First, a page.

My most recent outdoors gear acquisition is the Klymit LiteWater Dinghy ultralight packraft. Packrafts are rafts that are small enough to fit into your backpack, yet durable enough to withstand rapids and buoyant enough to carry people and gear into the backcountry and in river and lake crossings.
The Klymit LiteWater Dinghy is decidedly in the lighter end of the packrafting spectrum. It will carry a person and a backpack but even the looks (as well as the name) reveal that it is not a serious whitewater raft. As this video attests, it hasn’t prevented people from riding rapids with it, however.
Instead, the Klymit LiteWater Dinghy excels in small size and weight. At below 1kg it packs into a small enough space that I can throw it in the front pouch of my Osprey Talon 33l and not notice it. That way, I always have water crossing capability with me without seriously increasing weight of my ultralight setup.
It is also one of the more affordable (if not THE most affordable) ways of getting into packrafting. At $133, it is not too expensive to buy as an entry and then retain as an ultralight option if you decide to go for the more heavy duty rafts later.
At least that would be true if we consider the weight of the raft alone. If you don’t go for carbon, the paddle easily adds almost another kilogram (2 pounds). So I got to thinking, I already carry my trekking poles with me since my tent requires them for pitching. What if they could double as a paddle?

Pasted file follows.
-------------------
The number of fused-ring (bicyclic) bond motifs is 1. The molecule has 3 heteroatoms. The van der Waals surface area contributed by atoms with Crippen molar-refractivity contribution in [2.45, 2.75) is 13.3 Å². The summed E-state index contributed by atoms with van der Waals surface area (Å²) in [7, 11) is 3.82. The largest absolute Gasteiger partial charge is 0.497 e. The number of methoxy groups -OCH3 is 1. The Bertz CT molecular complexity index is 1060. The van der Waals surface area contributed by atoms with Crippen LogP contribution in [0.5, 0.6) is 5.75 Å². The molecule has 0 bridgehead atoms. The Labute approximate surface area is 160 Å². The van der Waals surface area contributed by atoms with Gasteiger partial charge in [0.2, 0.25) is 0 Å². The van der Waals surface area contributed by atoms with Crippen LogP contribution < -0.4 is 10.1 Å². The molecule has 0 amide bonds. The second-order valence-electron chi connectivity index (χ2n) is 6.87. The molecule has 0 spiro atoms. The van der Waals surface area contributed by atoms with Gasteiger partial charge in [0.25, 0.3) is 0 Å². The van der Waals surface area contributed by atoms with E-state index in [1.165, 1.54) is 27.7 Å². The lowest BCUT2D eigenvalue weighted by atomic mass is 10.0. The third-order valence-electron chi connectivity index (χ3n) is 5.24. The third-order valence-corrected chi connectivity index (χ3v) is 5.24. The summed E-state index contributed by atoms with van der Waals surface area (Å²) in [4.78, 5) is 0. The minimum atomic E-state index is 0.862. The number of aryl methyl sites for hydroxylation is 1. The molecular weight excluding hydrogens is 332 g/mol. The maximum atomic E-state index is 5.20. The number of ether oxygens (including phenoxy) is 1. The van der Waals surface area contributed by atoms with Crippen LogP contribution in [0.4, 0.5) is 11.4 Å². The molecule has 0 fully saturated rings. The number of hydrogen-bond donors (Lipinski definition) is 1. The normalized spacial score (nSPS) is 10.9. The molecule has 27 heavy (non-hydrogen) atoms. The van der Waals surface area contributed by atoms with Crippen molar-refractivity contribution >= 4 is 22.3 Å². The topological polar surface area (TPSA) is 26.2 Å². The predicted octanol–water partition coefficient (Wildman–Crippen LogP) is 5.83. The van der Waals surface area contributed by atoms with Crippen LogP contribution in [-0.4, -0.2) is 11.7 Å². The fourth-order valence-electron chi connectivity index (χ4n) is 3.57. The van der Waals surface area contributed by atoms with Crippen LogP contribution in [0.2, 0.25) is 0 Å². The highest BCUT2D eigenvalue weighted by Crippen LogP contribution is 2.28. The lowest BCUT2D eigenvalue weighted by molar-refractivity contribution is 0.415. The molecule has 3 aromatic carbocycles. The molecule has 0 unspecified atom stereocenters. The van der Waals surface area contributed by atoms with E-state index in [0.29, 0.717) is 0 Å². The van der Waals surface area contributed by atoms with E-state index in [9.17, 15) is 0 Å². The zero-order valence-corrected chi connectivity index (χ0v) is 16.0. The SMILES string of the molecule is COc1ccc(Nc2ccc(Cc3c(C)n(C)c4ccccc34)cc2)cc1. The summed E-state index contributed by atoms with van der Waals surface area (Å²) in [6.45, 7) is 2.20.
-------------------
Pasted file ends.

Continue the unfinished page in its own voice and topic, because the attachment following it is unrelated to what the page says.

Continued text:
I started coming up with ideas to use as the blades of the paddle. I had a pair of 1.5l soda bottles at hand, so they came my prototyping tool. I first cut one open from another side. I could easily get my pole through the mouth of the bottle but how would it attach? I noticed I can add rigidity to the flexible bottle by pushing the pole all the way through and making a hole at the bottom of the pole for the pole tip.
After that, a simple releasable zip tie through the basket of the pole attached the blade quite snuggly. With two of these separate poles, I now needed to find a way to tie them together at the middle to form a kayak style paddle.
I experimented with zip ties again, but they were not tight enough to prevent the poles from rotating when paddled. A more experienced canoer friend suggested a cargo line. Using the total length of the cargo line made the paddle sturdy enough but was a hassle to tie, so in the video I have only half of the length and it did not tie the paddle together reliably enough. I will go back to full length of the cargo line.
The weight of each blade is 62g and I suspect the cargo line is in the hundred(s) of grams range. Still way below cheap 1kg paddles, a lot smaller and proven to work well enough for crossings at least in the 500m-700m range.
I will make a more thorough postings of the paddle once I’m satisfied with the design and also about the Klymit LiteWater Dinghy.